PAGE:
6502 vs 65C02 timings
 
Now some real problems: the Western Design 65C02 was the first available
6502 that could actually handle 4 Mhz.  However, beyond the relatively
simple missing buffers, Ken pointed out a fundamental difference: The 65C02
is _edge_ triggered, the 6502 is _level_ triggered. That is, the 6502
considers an 'on' signal to be when the level reaches 5 volts, where the 
65C02 considers 'on' to be when the voltage changes.
 
This is bad. Antic sends a 'halt' signal which shuts down the 6502 while
it accesses memory. This signal hits in time for the 6502, but a Western
Design chip sees the signal level come up _after_ it's started into it's
next cycle.  It may arrive in time in a normal speed environment, but at
double speed, the 65C02 will be already chugging along and not stop in time.

An alternate halt signal

The next thought was then "what about an earlier halt signal?"  Ken stared
at the schematics and found that, by combining some signals 'upstream' of 
Antic, we could re-create the halt signal.  We then attached a dual-trace 
scope to the 6502 halt line and the critical signal, and found that the 
new signal in fact does hit before Antic's halt. Approximately 10 ns in 
advance.

Unfortunately, this signal alone is not enough. The combination of it and
one or two other signals is needed to recreate 'halt'.  A circuit to decode
this signal involves three levels of logic.  Given our extremely tight 
10 ns window (est. from a scope display) we figured that using 74 S-series
logic, which has a nominal gate delay of 3 ns, it would just fit.  At this
point, life kicked in and we did not build a prototype to test it out.
My apologies for not having more specific information - this is from memory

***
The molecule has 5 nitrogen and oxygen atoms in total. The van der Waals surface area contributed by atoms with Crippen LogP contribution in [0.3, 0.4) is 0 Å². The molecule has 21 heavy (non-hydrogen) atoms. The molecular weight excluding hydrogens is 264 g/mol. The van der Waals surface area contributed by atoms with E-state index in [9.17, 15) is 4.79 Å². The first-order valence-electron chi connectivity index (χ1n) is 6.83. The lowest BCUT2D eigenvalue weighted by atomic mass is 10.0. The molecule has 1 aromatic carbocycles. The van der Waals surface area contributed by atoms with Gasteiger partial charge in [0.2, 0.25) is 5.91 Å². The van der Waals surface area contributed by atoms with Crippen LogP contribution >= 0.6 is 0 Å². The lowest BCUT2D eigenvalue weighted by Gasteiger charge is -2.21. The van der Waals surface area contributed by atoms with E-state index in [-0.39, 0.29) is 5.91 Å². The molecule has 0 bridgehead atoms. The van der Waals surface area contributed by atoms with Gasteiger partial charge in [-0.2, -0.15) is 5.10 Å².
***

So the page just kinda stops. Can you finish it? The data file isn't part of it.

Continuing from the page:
of work done 4 or 5 years ago.

Post-mortem considerations

Since we embarked on this effort, a couple of new things have come along.
First off, we now have new logic devices available, including the 74HCT family,
which is supposedly pretty quick.  Another option are the now widely available
high speed programmable gate arrays and other field programmable logic, which
may or may not be fast enough.
 
Also, in the years inbetween 6502's have progressed.  At one point, I saw a 
reference to a real Rockwell 6502 rated at 4 Mhz.  This, should it be a high
speed version of the original design, would eliminate much of the hoop-jumping
involved with Western Design's chips.  'Sally's' tri-state buffers would of
course still need to be replicated.

This is exactly the kind of project that, given this info, would be trivial 
for a hardware designer.  Perhaps you know one? For anyone interested in this
project, I will coordinate efforts on The Club's ATARI conference.  An
extensive library of memory-upgrade docs, software and testing tools is also
available on The Club II.

All in all, this is an interesting project because the solution involves 
technology released as much as 15 years after the 8-bit's original design.
Realistically, with today's technology one could reasonably implement an
entire Atari-8-bit-compatible motherboard on a single field-programmable gate
array, let alone ASIC; transistor counts in 1978 were nothing.  It is a 
fitting tribute to the 8-bit's clean design that it could continue to thrive
well into a time where it could fit in a wristwatch.

Terry Conklin
conklin@theclub.mi.org            The Club (517) 372-3131
(517) 484-2824 voice              Club II  (313) 334-8877

Copyright 1993 Terence Conklin.  Anyone interested in reprinting this just
give me a ring. 
-- 
         Michael Current, Cleveland Free-Net 8-bit Atari SIGOp
Carleton College, Northfield, MN, USA / UUCP: ...!umn-cs!ccnfld!currentm
      Internet: currentm@carleton.edu / Cleveland Free-Net: aa700